I finally got the most recent wave of Hasbro’s 6-inch Star Wars Black figures, but before I can dig into it, I have some unfinished business with the assortment case of the line’s first Deluxe Wave, which consisted of two Biker Scouts and one Jabba the Hutt. I bought the case because I really wanted a couple of Biker Scouts and I thought they were going to be as tough to get at reasonable prices as the Stormtroopers. Surely people would be troop building these things too, right? The result was sucking down a 6-inch scale Jabba the Hutt figure that I didn’t really want so I could get the two Scouts and Bikes at MSRP. That probably wasn’t such a bright idea, seeing as how the Biker Scout and Speeder Bike are readily available right now on Amazon for $5 under retail and free shipping. Oh well, as they say hindsight is 20-20.
Of course, when I said Jabba was a figure I didn’t really want, I should clarify that I didn’t want the figure in this incomplete form. The bland and boring window box grants a great look at the figure inside and confirmation of what we all already knew… the figure is the only thing inside. Hasbro couldn’t even be bothered to illustrate the cardboard tray with the backdrop of his palace printed on it. Now before you say, “well you should have paid extra to get the SDCC version,” I’ll kindly point out that as far as I’m concerned that one was incomplete too. Sure, it came with the hookah pipe and Salacious Crumb, but as far as I’m concerned this figure never should have been released without a plastic dais. But hey, at this point I’m just stating the obvious and probably preaching to the choir. So let’s open up this box and check out this slimy piece of worm-ridden filth.
I was expecting a giant chew toy and that’s pretty much what the lower half of Jabba’s body is. It’s hollow, static, and if you squeeze it you can hear air escaping from around the neck cut. The figure does, however, have a nice heft to it, most of which comes from the head. In terms of sculpt and paint I will certainly concede that Jabba looks outstanding. The body is literally covered with creases, ridges, suckers, and folds of flesh. The coloring is a mix of green and tan and also looks fantastic. Even the tattoo on his right arm is present, both sculpted and painted onto the figure.
The head looks exceptionally good. A lot of pictures I saw early on showed the mouth more open, we’ll get to that in a sec, but in hand the only issue I have with the likeness is the eyes. The way the eyes of the actual Jabba puppet looked still amazes me every time I watch Jedi and this figure doesn’t convey that at all. I think Jabba’s peepers are begging for a clear coat of glossy paint to bring them to life. But hey, it’s not like this is a $40 premium collector figure… oh wait, yes it is.
But maybe those couple of dabs of paint didn’t cost out in production because Hasbro was too busy pumping a needless play gimmick feature into this thing. When you move the arms up and down at the shoulder the mouth opens and closes. If you go back to my review of the SWB 6-inch scale R2-D2, you’ll find a rant about how I think these play gimmicks have no place in collector line like this one and I’ll echo those sentiments here: I think these play gimmicks have no place in a collector line like this one. There. Yes, I’m actually kind of impressed at the way the soft rubber waddle under his chin moves with the mouth, but this is money that could have been spent on other things, like putting a wire in his tail and making it poseable, or… oh, I don’t know… packing Salacious Crumb and the hookah pipe into the regular retail release. I’ll also point out that while it’s nice they actually sculpted a tongue into his mouth, the lack of any convincing paintwork in the mouth kind of kills the effect for me.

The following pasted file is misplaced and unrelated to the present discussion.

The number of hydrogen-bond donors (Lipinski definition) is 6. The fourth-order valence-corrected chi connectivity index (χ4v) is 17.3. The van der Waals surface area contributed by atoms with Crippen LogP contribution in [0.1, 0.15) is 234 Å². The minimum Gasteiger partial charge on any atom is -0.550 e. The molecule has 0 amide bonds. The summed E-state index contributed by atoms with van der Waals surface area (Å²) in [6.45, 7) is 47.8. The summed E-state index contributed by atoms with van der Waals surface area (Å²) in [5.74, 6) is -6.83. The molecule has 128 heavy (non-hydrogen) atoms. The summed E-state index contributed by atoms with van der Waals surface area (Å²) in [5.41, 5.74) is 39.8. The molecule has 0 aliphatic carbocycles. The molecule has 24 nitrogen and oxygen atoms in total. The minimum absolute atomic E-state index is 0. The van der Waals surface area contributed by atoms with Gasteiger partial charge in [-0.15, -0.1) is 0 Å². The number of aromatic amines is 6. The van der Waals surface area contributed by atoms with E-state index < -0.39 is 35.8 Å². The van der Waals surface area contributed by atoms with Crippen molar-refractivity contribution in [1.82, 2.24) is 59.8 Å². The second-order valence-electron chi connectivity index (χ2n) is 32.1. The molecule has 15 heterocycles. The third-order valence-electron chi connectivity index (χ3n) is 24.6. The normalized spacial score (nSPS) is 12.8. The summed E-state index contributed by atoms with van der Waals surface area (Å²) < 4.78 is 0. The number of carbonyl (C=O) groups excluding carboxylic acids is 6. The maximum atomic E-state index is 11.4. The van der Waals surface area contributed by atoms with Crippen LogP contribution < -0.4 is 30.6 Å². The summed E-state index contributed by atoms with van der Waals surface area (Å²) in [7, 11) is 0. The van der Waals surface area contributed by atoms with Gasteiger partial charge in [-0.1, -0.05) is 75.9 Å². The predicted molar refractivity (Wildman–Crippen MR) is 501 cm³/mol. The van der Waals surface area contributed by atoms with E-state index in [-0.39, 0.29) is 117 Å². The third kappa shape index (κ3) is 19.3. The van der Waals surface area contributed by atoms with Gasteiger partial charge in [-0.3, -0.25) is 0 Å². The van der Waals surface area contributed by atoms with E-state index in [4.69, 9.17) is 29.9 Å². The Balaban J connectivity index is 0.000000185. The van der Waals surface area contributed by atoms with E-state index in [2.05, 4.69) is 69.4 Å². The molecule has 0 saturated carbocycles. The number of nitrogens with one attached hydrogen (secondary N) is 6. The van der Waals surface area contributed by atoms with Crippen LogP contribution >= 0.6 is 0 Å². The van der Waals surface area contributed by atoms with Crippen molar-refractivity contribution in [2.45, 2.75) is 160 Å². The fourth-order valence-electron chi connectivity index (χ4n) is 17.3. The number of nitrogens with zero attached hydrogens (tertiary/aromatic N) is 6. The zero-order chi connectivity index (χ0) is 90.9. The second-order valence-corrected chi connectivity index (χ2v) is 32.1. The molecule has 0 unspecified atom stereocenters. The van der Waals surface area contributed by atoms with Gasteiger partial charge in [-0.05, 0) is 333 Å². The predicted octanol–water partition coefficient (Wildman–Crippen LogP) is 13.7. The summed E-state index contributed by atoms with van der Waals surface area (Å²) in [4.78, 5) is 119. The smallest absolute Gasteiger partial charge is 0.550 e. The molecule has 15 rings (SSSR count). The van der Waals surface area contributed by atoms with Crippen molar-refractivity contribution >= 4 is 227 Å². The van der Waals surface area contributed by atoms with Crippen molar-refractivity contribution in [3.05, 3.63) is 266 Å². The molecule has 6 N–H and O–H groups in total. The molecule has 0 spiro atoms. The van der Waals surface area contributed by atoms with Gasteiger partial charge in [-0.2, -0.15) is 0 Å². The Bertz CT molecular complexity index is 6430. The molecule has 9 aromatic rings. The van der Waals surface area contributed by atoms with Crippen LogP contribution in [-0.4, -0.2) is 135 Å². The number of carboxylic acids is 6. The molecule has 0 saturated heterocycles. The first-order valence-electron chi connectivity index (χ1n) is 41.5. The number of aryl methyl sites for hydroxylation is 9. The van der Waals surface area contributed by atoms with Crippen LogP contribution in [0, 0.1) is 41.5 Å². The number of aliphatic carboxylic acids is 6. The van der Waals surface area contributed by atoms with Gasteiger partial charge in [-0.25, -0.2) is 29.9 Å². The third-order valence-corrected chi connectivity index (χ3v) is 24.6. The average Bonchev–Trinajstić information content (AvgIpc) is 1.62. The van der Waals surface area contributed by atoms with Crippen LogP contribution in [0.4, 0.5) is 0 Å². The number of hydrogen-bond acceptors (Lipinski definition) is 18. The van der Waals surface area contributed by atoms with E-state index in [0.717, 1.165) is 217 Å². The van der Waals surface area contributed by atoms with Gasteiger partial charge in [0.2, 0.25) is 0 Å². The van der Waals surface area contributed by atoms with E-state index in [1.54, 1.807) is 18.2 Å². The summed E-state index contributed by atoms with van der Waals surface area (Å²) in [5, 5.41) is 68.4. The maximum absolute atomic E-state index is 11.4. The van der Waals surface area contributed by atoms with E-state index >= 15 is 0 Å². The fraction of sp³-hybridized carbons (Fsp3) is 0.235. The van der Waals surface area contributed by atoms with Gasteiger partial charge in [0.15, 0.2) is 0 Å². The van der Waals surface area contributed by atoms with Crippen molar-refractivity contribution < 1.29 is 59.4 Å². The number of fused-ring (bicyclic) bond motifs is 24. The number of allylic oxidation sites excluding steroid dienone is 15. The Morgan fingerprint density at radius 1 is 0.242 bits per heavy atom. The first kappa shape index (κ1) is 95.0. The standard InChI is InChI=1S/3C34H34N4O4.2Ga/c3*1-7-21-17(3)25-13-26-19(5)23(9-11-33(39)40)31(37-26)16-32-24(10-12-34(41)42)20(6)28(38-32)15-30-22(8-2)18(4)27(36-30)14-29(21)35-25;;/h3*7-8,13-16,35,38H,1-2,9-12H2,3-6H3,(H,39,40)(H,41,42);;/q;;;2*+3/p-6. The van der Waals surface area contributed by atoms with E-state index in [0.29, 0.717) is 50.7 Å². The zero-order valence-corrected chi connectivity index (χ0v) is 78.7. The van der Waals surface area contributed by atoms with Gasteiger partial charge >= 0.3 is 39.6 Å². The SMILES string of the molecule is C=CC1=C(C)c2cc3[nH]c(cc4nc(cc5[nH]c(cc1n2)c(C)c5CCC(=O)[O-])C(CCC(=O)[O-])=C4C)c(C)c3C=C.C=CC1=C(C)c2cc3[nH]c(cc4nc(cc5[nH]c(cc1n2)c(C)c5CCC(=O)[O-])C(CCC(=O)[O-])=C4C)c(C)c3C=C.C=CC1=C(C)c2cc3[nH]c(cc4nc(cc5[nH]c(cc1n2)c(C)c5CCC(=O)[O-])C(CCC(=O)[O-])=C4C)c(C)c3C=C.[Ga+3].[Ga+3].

Thankfully Jabba’s arms still have shoulder articulation thanks to some ridiculously loud ratcheting joints. You also get rotating hinges in both the elbows and the wrists. The head also rotates, but the paint pattern is very specific about having Jabba’s head facing in one direction. You can turn it and put him in his “walking” pose from that terrible “Special Edition” added scene, but it looks off because the paint doesn’t match up.
So, I am going to toss Hasbro just a little bit of slack on this set. Now that I have the figure in hand, I get a good sense of just how big the dais would have to be to accommodate him. It would be pretty huge. An even if they made it rotocast, it would add a significant amount of plastic and cost to this set. But even if it doubled the price of the set, I would have been all in for a complete 6-inch scale Jabba at $80 if it was a complete set. Other than whining about what’s not in the box, I’ll say that this is a pretty nice looking figure and as much as I love the Walmart Exclusive 3 3/4” scale Deluxe Jabba set I do believe that Hasbro took advantage of the scale here to make what is overall a better looking figure. Sure, there’s room for improvement, most notably the paint on the eyes, a poseable tail, and getting rid of the stupid gimmick, but all in all I’m satisfied with the final product. But without the proper accoutrements, I have no idea where or how I’ll ever display him. Actually, I do have a few ideas…
The first experiment will be taking six VHS tapes and covering them in stone patterned contact paper. Then I’m going to try to find some small lion head cabinet or drapery fixtures for the front and maybe some scraps of cloth for the top. If that doesn’t work, I may just go to a garden shop and try to buy a stone brick.